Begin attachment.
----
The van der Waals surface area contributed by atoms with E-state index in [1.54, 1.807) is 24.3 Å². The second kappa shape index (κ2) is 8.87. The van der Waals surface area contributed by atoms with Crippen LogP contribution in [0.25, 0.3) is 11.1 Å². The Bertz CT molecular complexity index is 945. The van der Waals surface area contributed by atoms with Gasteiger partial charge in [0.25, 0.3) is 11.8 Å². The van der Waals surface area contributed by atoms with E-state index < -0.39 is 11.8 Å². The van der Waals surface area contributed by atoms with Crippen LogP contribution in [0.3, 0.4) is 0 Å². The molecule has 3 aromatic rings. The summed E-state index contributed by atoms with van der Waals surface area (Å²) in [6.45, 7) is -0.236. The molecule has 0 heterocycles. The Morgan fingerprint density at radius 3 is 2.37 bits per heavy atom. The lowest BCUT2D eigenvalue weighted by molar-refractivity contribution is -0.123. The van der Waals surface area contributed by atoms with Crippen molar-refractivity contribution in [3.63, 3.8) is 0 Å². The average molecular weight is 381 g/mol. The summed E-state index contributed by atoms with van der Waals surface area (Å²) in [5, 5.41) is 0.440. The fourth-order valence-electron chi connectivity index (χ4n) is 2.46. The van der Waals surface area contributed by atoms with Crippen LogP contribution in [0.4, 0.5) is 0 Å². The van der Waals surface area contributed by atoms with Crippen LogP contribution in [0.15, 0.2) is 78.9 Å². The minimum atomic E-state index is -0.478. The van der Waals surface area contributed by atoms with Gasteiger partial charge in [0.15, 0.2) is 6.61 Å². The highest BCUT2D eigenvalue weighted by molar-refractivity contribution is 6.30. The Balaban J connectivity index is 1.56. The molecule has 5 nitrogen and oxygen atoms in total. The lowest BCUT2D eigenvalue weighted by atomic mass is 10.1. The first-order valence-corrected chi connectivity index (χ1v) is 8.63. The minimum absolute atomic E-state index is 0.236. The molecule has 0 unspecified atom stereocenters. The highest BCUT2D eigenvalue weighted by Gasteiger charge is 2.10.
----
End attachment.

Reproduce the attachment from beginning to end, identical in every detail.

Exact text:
The van der Waals surface area contributed by atoms with E-state index in [1.54, 1.807) is 24.3 Å². The second kappa shape index (κ2) is 8.87. The van der Waals surface area contributed by atoms with Crippen LogP contribution in [0.25, 0.3) is 11.1 Å². The Bertz CT molecular complexity index is 945. The van der Waals surface area contributed by atoms with Gasteiger partial charge in [0.25, 0.3) is 11.8 Å². The van der Waals surface area contributed by atoms with E-state index < -0.39 is 11.8 Å². The van der Waals surface area contributed by atoms with Crippen LogP contribution in [0.3, 0.4) is 0 Å². The molecule has 3 aromatic rings. The summed E-state index contributed by atoms with van der Waals surface area (Å²) in [6.45, 7) is -0.236. The molecule has 0 heterocycles. The Morgan fingerprint density at radius 3 is 2.37 bits per heavy atom. The lowest BCUT2D eigenvalue weighted by molar-refractivity contribution is -0.123. The van der Waals surface area contributed by atoms with Crippen molar-refractivity contribution in [3.63, 3.8) is 0 Å². The average molecular weight is 381 g/mol. The summed E-state index contributed by atoms with van der Waals surface area (Å²) in [5, 5.41) is 0.440. The fourth-order valence-electron chi connectivity index (χ4n) is 2.46. The van der Waals surface area contributed by atoms with Crippen LogP contribution in [0.4, 0.5) is 0 Å². The van der Waals surface area contributed by atoms with Crippen LogP contribution in [0.15, 0.2) is 78.9 Å². The minimum atomic E-state index is -0.478. The van der Waals surface area contributed by atoms with Gasteiger partial charge in [0.15, 0.2) is 6.61 Å². The highest BCUT2D eigenvalue weighted by molar-refractivity contribution is 6.30. The Balaban J connectivity index is 1.56. The molecule has 5 nitrogen and oxygen atoms in total. The lowest BCUT2D eigenvalue weighted by atomic mass is 10.1. The first-order valence-corrected chi connectivity index (χ1v) is 8.63. The minimum absolute atomic E-state index is 0.236. The molecule has 0 unspecified atom stereocenters. The highest BCUT2D eigenvalue weighted by Gasteiger charge is 2.10.